How serious is Chinese interest in the CPTPP? President Xi Jinping publicly stated that China is considering participation. And Chinese experts have been studying the treaty text for years to assess what economic reforms would be required for it to meet CPTPP obligations. These studies reveal that Chinese economic reforms, especially on investment policy, have already narrowed the gap between Chinese practice and CPTPP best practice. But in critical areas such as labor, data flows and data privacy, and support for state-owned enterprises, China still falls far short.
Fundamental changes would thus be required for China to comply with existing CPTPP obligations. More likely, China will defer CPTPP talks in the short run while it implements the aforementioned Regional Comprehensive Economic Partnership and pursues trilateral trade talks with Japan and South Korea.
But what if China asked to join with a lengthy transition period before fulfilling those obligations, or sought to water down the requirements for all CPTPP members during accession negotiations? The current members have committed to maintaining the high standards of the current text, but no one in the CPTPP wants to say “no” to China.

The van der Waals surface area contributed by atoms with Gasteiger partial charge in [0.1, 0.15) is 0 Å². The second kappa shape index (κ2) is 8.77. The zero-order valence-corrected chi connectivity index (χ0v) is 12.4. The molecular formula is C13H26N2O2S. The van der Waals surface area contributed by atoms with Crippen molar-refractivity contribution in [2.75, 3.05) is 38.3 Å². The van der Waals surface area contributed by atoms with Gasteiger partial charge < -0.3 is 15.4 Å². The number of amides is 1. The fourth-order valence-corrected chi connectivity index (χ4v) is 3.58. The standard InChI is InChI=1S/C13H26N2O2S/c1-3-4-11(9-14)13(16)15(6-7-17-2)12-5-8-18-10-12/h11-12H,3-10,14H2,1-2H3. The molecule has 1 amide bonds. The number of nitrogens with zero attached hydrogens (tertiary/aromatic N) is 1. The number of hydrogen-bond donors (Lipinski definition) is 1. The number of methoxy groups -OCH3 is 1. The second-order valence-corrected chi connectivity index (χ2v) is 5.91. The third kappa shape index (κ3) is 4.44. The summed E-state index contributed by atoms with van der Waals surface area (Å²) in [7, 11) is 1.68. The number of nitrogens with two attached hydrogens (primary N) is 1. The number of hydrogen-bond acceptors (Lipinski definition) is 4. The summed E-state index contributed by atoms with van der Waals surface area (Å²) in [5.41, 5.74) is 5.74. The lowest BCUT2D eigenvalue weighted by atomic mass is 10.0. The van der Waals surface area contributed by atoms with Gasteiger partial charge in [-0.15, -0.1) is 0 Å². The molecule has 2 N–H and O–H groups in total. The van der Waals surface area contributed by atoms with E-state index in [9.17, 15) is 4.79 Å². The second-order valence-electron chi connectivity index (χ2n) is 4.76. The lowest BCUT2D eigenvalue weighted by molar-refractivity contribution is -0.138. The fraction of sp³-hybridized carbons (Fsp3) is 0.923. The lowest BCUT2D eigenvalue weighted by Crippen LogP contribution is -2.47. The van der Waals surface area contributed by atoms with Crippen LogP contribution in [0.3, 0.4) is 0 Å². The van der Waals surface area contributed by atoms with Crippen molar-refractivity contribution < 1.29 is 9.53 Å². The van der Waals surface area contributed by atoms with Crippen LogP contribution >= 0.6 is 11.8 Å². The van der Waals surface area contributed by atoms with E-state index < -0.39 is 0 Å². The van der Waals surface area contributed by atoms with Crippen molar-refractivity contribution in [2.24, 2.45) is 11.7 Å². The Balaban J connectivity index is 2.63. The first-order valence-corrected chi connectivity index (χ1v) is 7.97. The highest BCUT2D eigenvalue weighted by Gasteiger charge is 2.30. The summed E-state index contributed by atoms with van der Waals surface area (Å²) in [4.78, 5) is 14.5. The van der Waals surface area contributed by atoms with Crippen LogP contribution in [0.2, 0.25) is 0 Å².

Chinese accession was not an immediate concern when the United States was in the original accord. U.S. officials clearly said China was not ready to join, so membership was a distant prospect. Indeed, China’s current interest is an important reason why CPTPP needs the United States to rejoin the club.
Japan and the other CPTPP countries need the United States to return, even though it may require negotiating intrusive labor and currency provisions along with additional commitments to economic reform beyond the current CPTPP requirements.
America to the Rescue?
But will the United States reconsider CPTPP? U.S. gains in real income flowing from lower trade barriers would be substantial – on the order of $130 billion in 2030 compared to a scenario in which trade rules are unchanged. Even so, the original pact was never politically popular in the United States. President Obama only carried reluctant Democrats with the argument that the U.S. needed to remain engaged in the Pacific to counteract China’s looming power. And President Biden doesn’t seem eager to go toe to toe with a Congress in which Democrats barely rule. His immediate priorities are blunting the Covid-19 pandemic and strengthening the domestic economy. Trade negotiations are well down the list.
If U.S. officials do decide to return to the negotiating table, they likely will do so only if the overall deal is renegotiated. That is what Trump did to save face with Nafta, which also was the target of high-octane criticism that delighted his political base. The successor to Nafta was, in fact, augmented with innovations originally designed for the CPTPP (along with a modest dose of protectionism for the U.S. auto industry) and rebranded as the U.S.-Mexico-Canada agreement. Most of Nafta survived intact, and the new deal is now subject to bipartisan acclaim.